BELLWOOD, Pa. (WJAC) -- Security is a top priority for school districts throughout the state, but districts in rural areas say they are often at a disadvantage when funding upgrades to school security. They're now asking the state to make a change. "Safety is the number No. 1 concern. If we don't have that under control the learning can't happen,” said Danny Webb, superintendent of the Everett Area School District. Security upgrades can put schools in rural areas in a financial bind. Many are forced to apply for state grants to assure student's safety. "We only have a limited amount of resources and we need to be thoughtful and help expend those resources,” said Dr. Thomas McInroy, superintendent of the Bellwood-Antis School District. "A lot of the rural districts and smaller school districts do not have the resources to go after these grants that are very cumbersome,” Webb said. Webb says smaller districts don't have the funding to hire grant writers, so superintendents take on the daunting task. "Larger districts or districts that have full-time grant writers have an advantage,” he said.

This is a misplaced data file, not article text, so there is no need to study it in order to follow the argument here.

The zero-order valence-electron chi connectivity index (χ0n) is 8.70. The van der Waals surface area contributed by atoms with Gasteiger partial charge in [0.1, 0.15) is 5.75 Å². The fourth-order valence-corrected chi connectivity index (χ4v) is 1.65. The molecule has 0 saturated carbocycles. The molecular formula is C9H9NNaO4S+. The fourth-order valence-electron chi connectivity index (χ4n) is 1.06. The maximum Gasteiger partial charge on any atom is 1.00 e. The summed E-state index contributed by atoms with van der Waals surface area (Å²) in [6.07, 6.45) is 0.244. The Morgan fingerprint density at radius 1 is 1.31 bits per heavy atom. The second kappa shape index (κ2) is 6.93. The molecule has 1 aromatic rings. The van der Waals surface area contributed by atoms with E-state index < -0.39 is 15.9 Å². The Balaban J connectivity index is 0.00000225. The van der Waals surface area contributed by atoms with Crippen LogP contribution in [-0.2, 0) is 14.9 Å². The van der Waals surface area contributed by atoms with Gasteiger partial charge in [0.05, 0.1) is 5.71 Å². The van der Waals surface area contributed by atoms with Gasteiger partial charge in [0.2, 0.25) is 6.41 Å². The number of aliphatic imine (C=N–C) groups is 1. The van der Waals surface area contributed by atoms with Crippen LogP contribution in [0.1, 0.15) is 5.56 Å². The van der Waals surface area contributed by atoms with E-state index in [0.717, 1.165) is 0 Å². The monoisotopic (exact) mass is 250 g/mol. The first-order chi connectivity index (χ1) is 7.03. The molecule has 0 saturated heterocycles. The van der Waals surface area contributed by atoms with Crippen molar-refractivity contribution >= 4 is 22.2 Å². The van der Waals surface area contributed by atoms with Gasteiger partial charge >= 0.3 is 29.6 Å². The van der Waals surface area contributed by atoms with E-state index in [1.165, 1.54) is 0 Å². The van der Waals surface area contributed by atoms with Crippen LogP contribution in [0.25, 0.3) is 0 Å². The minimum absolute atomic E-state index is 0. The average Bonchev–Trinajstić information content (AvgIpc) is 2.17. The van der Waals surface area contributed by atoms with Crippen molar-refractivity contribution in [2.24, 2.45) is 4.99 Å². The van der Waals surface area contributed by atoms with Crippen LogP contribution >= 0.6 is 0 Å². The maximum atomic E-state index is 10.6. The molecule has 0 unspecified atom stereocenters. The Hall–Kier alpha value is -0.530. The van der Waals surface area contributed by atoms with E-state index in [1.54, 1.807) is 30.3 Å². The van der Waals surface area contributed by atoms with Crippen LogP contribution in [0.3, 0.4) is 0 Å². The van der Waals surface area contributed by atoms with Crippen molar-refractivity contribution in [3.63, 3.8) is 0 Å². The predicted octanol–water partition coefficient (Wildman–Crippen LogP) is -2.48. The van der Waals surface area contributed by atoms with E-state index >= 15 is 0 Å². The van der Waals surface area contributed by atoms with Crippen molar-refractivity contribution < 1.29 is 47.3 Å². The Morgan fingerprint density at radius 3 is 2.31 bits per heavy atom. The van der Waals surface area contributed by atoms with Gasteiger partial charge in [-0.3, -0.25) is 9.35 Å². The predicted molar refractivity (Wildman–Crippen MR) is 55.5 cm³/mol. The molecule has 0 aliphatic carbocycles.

Springfield Delco HS alum donates $1 million to honor his lunch lady mom, bus-driver mother-in-law
Inquirer by Kathy Boccella, Updated: April 25, 2019- 7:59 PM